Advice for Performers
As a Casting Director, it is Richard's job, when working on a production, to shortlist and bring in the best performers to audition for the roles specified in the casting brief. To ensure his work is always spot on and on the same wavelength as the creative team, he will normally only bring in those performers whose work he is familiar with or has met personally - usually both. The only exception to this is when the requirements are so specific that there only a very small pool of artists from which to choose. To ensure his knowledge of artists and their capabilities is always up to date, he visits the theatre (including drama and theatre school showcases and shows, actors' showcases and understudy runs) several times a week and watches copious amounts of television and film.
If you would like to be considered for castings in the future, it is well worth inviting Richard, and other casting personnel to see you in action when you are working, whether live or broadcast. Here are some factors to consider that will increase your chances of being seen when inviting potential work-givers to see you in action.
Firstly, while email is a very easy and cheap way of circulating information to many people at once, we now receive hundreds of emails every day, as do our colleagues, and once read – if indeed they even are – they disappear from view on the screen very quickly. Sending an invitation by post, however, requires more effort to open and read and a hard copy remains in the recipients’ offices long after an email has disappeared off a computer screen. By posting invitations, you will be in the minority these days and will certainly stand out from the crowd.
Timing is also important, as if invitations are sent too far ahead they will get forgotten and people will invariably already be booked up if not enough notice is given. The ideal time for them to arrive to make the maximum impact, is 2 weeks before your first performance in the case of theatre shows or film screenings in a venue and 2 days before transmission for television appearances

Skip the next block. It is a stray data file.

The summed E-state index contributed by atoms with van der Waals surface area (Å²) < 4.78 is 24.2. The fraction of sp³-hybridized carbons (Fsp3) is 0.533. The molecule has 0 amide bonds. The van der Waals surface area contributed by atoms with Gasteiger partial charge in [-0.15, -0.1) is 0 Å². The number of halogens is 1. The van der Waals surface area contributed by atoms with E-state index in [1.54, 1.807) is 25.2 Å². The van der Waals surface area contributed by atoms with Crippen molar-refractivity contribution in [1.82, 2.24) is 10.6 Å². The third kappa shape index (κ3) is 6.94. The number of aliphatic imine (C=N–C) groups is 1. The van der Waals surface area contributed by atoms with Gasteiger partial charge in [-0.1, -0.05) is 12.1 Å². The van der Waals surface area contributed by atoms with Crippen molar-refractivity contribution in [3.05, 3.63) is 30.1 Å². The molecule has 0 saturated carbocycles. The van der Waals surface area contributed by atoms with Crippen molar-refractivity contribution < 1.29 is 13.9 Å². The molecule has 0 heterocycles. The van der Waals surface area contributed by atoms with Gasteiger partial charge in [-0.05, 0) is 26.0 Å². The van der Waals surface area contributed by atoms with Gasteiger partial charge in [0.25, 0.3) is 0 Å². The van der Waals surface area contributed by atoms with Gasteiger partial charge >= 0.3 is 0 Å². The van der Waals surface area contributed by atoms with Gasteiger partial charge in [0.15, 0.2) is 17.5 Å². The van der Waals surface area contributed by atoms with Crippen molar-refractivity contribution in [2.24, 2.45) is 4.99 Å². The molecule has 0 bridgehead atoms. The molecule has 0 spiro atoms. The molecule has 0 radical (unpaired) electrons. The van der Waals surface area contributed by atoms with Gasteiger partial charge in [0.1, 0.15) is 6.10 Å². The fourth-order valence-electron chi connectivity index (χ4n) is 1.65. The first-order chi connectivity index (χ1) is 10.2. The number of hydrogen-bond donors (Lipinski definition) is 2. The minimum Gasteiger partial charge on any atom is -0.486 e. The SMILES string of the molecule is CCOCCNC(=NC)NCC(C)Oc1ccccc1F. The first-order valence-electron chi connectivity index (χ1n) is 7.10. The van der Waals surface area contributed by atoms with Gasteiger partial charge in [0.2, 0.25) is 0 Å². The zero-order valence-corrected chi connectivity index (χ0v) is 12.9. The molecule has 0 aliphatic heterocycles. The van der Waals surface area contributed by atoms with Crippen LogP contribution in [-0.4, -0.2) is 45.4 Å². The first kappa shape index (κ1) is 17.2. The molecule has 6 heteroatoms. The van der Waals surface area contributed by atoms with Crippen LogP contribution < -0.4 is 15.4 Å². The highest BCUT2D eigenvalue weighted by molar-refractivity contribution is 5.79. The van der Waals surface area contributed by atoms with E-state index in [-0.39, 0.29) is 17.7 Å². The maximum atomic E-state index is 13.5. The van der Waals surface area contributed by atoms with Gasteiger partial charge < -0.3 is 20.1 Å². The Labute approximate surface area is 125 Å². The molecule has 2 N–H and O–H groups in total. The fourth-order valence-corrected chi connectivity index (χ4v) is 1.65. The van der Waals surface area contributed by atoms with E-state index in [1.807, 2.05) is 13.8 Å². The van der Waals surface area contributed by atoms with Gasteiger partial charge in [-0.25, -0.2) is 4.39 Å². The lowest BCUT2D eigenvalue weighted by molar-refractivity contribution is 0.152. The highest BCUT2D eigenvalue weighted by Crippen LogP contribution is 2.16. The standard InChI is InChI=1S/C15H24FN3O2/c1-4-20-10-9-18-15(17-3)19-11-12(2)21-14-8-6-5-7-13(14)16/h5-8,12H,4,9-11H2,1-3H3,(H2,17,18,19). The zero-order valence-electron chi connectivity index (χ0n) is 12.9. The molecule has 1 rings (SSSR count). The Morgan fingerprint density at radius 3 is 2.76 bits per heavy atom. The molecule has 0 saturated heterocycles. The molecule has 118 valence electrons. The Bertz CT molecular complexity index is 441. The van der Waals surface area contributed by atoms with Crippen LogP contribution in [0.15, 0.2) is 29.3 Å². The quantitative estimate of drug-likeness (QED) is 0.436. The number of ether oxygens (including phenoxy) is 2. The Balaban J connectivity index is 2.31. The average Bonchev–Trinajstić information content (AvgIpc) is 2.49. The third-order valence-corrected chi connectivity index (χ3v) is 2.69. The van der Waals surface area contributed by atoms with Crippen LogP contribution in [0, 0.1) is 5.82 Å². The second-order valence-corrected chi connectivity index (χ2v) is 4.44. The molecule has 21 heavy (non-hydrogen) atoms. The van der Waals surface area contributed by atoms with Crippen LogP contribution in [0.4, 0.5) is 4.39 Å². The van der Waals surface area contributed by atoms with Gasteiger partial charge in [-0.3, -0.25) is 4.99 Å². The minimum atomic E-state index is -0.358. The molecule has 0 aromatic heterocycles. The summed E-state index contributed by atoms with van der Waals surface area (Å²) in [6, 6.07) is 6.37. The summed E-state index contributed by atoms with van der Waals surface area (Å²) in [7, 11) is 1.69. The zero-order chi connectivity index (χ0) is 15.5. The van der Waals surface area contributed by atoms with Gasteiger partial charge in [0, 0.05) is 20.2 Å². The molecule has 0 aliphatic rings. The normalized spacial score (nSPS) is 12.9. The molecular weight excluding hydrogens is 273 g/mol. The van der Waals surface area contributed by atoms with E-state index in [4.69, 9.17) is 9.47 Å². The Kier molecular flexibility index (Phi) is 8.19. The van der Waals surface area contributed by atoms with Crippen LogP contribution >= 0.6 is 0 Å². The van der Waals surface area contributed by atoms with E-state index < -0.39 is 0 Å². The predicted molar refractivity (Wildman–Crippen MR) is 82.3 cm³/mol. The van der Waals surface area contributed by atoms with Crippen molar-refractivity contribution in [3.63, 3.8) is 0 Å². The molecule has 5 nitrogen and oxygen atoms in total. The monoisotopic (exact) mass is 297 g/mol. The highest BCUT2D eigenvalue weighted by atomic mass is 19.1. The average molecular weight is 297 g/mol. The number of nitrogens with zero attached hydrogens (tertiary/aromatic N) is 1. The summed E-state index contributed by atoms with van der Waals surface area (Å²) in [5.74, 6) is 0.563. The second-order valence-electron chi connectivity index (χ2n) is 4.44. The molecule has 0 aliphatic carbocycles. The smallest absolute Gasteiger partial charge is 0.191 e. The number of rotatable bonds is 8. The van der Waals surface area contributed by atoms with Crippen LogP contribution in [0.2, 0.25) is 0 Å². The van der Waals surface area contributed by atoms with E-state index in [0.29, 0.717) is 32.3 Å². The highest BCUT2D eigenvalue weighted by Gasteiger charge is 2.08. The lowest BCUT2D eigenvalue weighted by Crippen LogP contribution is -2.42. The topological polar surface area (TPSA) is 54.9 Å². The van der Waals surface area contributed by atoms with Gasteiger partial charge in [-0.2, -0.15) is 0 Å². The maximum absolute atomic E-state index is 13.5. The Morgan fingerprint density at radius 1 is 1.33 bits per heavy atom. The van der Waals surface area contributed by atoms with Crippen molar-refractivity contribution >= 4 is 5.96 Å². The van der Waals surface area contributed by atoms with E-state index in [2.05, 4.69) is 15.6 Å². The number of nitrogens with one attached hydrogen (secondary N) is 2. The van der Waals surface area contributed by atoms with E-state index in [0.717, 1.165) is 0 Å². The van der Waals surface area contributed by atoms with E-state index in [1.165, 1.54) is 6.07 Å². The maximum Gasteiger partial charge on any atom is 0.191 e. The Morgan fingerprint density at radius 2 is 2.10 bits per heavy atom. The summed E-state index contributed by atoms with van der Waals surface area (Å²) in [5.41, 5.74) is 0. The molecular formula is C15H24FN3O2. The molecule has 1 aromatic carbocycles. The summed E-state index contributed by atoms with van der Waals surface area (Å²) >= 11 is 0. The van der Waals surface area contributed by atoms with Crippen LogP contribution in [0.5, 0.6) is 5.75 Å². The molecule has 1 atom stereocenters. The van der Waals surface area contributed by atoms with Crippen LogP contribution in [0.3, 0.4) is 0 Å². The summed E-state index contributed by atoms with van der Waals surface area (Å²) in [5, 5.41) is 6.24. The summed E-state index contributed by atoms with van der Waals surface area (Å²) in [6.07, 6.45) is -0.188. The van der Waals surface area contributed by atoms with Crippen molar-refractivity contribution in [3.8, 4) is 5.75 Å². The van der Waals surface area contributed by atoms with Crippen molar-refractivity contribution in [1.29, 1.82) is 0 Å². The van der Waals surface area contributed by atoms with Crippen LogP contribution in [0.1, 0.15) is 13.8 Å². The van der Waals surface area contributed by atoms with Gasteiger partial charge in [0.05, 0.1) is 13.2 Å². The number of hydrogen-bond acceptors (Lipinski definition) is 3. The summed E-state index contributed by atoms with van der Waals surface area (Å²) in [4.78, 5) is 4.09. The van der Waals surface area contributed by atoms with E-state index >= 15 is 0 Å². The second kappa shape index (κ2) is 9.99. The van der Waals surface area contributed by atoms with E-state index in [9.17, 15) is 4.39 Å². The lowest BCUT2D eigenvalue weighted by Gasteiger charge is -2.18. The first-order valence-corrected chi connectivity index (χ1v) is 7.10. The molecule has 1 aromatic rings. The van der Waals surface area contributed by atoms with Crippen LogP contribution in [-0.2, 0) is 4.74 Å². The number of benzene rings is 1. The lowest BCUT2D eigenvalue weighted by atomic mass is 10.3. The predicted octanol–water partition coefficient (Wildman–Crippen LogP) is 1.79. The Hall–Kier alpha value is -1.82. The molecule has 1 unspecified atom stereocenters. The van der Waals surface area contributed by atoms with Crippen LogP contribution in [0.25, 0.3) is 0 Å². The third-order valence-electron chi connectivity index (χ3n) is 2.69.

Always offer complimentary tickets to casting personnel, even if you have to pay for them yourself. They are an excellent career investment, especially if they lead to auditions and further work, and are tax deductible against your earnings. Lastly, please remember that we are based in London and, while we do sometimes go to see theatre shows out of town, and even internationally, travel and accommodation are expensive, so most of the theatre we see is in London. However, it is always worth asking people to see your show out of London, in case they happen to be in the area during your run – it is a long shot, but does happen sometimes… and whether people come or not, you’ll be bringing your face and the fact that you’re working to their attention. It’s also well worth targeting companies and casting people who are based locally or within a reasonable travelling distance.
There are many more ideas for making your invitations stand out in chapter 3 of Richard’s book, AUDITIONS: THE COMPLETE GUIDE, and you’ll also find a wealth of useful advice, tips and resources on the book’s website, www.auditionsthecompleteguide.com.
Hope this has given you some inspiration. Good luck!